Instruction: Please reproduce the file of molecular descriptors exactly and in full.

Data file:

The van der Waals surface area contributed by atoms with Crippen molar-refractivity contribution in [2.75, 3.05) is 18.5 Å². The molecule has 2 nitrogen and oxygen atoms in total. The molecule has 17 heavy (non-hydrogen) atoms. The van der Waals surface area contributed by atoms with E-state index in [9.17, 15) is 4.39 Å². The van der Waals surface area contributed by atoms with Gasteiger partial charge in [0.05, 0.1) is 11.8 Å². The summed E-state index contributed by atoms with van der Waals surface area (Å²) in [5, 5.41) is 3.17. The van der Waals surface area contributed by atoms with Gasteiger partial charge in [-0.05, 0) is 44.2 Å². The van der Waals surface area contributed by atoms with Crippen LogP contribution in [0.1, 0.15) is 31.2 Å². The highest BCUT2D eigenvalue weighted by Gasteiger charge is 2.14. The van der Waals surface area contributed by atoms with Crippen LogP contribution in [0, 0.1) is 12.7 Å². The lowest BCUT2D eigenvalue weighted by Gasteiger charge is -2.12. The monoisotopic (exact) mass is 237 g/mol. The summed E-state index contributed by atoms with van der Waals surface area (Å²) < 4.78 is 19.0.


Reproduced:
The van der Waals surface area contributed by atoms with Crippen molar-refractivity contribution in [2.75, 3.05) is 18.5 Å². The molecule has 2 nitrogen and oxygen atoms in total. The molecule has 17 heavy (non-hydrogen) atoms. The van der Waals surface area contributed by atoms with E-state index in [9.17, 15) is 4.39 Å². The van der Waals surface area contributed by atoms with Gasteiger partial charge in [0.05, 0.1) is 11.8 Å². The summed E-state index contributed by atoms with van der Waals surface area (Å²) in [5, 5.41) is 3.17. The van der Waals surface area contributed by atoms with Gasteiger partial charge in [-0.05, 0) is 44.2 Å². The van der Waals surface area contributed by atoms with Crippen LogP contribution in [0.1, 0.15) is 31.2 Å². The highest BCUT2D eigenvalue weighted by Gasteiger charge is 2.14. The van der Waals surface area contributed by atoms with Crippen LogP contribution in [0, 0.1) is 12.7 Å². The lowest BCUT2D eigenvalue weighted by Gasteiger charge is -2.12. The monoisotopic (exact) mass is 237 g/mol. The summed E-state index contributed by atoms with van der Waals surface area (Å²) < 4.78 is 19.0.